Document Detail


Seafood consumption in pregnancy and infant size at birth: results from a prospective Spanish cohort.
MedLine Citation:
PMID:  19710045     Owner:  NLM     Status:  MEDLINE    
Abstract/OtherAbstract:
BACKGROUND: Studies on maternal seafood consumption during pregnancy and the risk of small for gestational age (SGA) births have yielded inconsistent results. As few studies have examined associations with specific seafood subtypes or accounted simultaneously for exposure to persistent organic pollutants (POPs), it is uncertain to what extent intakes of seafood subtypes with variable contaminant or fatty acid content may explain these inconsistencies.
METHODS: A cohort of 657 women recruited during the first trimester of pregnancy from a Mediterranean area with high seafood intakes was followed through birth. Dietary intakes were estimated using a validated questionnaire. Multivariable logistic regression was used to estimate associations between SGA and intakes of fatty fish, lean fish, canned tuna, crustaceans and other shellfish, adjusting for parity, child sex, parental anthropometry, socio-economic factors and serum levels of several POPs, including several polychlorinated biphenyls (PCBs), hexachlorobenzene (HCB) and dichlorodiphenyldichloroethylene (DDE).
RESULTS: Overall, 7.8% of infants were SGA. Maternal consumption of crustaceans (more than once/week) and canned tuna (more than once/week was associated with a significantly increased risk of SGA. Fatty fish (more than once/week) was associated with weaker and generally non-significant increases in risk, while lean fish and other shellfish were not associated with SGA. Adjusting for contaminants did not meaningfully change results.
CONCLUSIONS: Higher maternal intakes of crustaceans and canned tuna, but not other types of seafood, were associated with increased risk of SGA independently of several POPs. Future studies exploring seafood subtypes and additional contaminants are needed to determine whether these associations are causal and identify mechanisms involved.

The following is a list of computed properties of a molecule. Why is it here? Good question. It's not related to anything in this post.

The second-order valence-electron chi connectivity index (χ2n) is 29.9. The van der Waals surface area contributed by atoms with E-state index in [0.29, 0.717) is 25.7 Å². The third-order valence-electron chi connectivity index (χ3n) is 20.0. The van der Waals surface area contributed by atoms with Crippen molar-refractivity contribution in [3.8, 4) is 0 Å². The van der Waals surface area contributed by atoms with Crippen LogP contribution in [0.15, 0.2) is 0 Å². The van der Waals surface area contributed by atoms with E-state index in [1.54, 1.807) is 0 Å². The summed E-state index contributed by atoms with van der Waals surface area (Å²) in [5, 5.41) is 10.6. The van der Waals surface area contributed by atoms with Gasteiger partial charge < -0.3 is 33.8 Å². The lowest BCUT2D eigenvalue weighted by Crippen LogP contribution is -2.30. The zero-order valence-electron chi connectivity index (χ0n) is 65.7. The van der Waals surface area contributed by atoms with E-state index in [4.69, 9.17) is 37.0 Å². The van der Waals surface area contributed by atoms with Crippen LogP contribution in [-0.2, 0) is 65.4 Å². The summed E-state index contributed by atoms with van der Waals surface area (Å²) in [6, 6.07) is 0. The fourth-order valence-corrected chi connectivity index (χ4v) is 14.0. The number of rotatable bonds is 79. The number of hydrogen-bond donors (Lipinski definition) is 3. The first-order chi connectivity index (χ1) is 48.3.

Authors:
Michelle A Mendez; Estel Plana; Mònica Guxens; Carles M Foradada Morillo; Rosa Martorell Albareda; Raquel Garcia-Esteban; Fernando Goñi; Manolis Kogevinas; Jordi Sunyer
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Publication Detail:
Type:  Journal Article; Research Support, Non-U.S. Gov't     Date:  2009-08-25
Journal Detail:
Title:  Journal of epidemiology and community health     Volume:  64     ISSN:  1470-2738     ISO Abbreviation:  J Epidemiol Community Health     Publication Date:  2010 Mar 
Date Detail:
Created Date:  2010-03-05     Completed Date:  2011-06-20     Revised Date:  2012-10-09    
Medline Journal Info:
Nlm Unique ID:  7909766     Medline TA:  J Epidemiol Community Health     Country:  England    
Other Details:
Languages:  eng     Pagination:  216-22     Citation Subset:  IM    
Affiliation:
CREAL-Centre for Research in Environmental Epidemiology, Barcelona Biomedical Research Park, Dr Aiguader, 88/Barcelona, Spain 08003. mmendez@creal.cat
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MeSH Terms
Descriptor/Qualifier:
Animals
Birth Weight*
Cohort Studies
Crustacea
Dichlorodiphenyl Dichloroethylene / blood
Diet*
Diet Records
Female
Food Contamination*
Gestational Age
Hexachlorobenzene / blood
Humans
Infant, Newborn
Infant, Small for Gestational Age*
Logistic Models
Polychlorinated Biphenyls / blood
Pregnancy
Prospective Studies
Questionnaires
Risk Factors
Seafood / adverse effects*
Spain / epidemiology
Tuna
Young Adult
Grant Support
ID/Acronym/Agency:
R24 HD050924/HD/NICHD NIH HHS
Chemical
Reg. No./Substance:
0/Polychlorinated Biphenyls; 118-74-1/Hexachlorobenzene; 72-55-9/Dichlorodiphenyl Dichloroethylene
Comments/Corrections
Comment In:
J Epidemiol Community Health. 2010 Mar;64(3):190-2   [PMID:  20203120 ]

From MEDLINE®/PubMed®, a database of the U.S. National Library of Medicine


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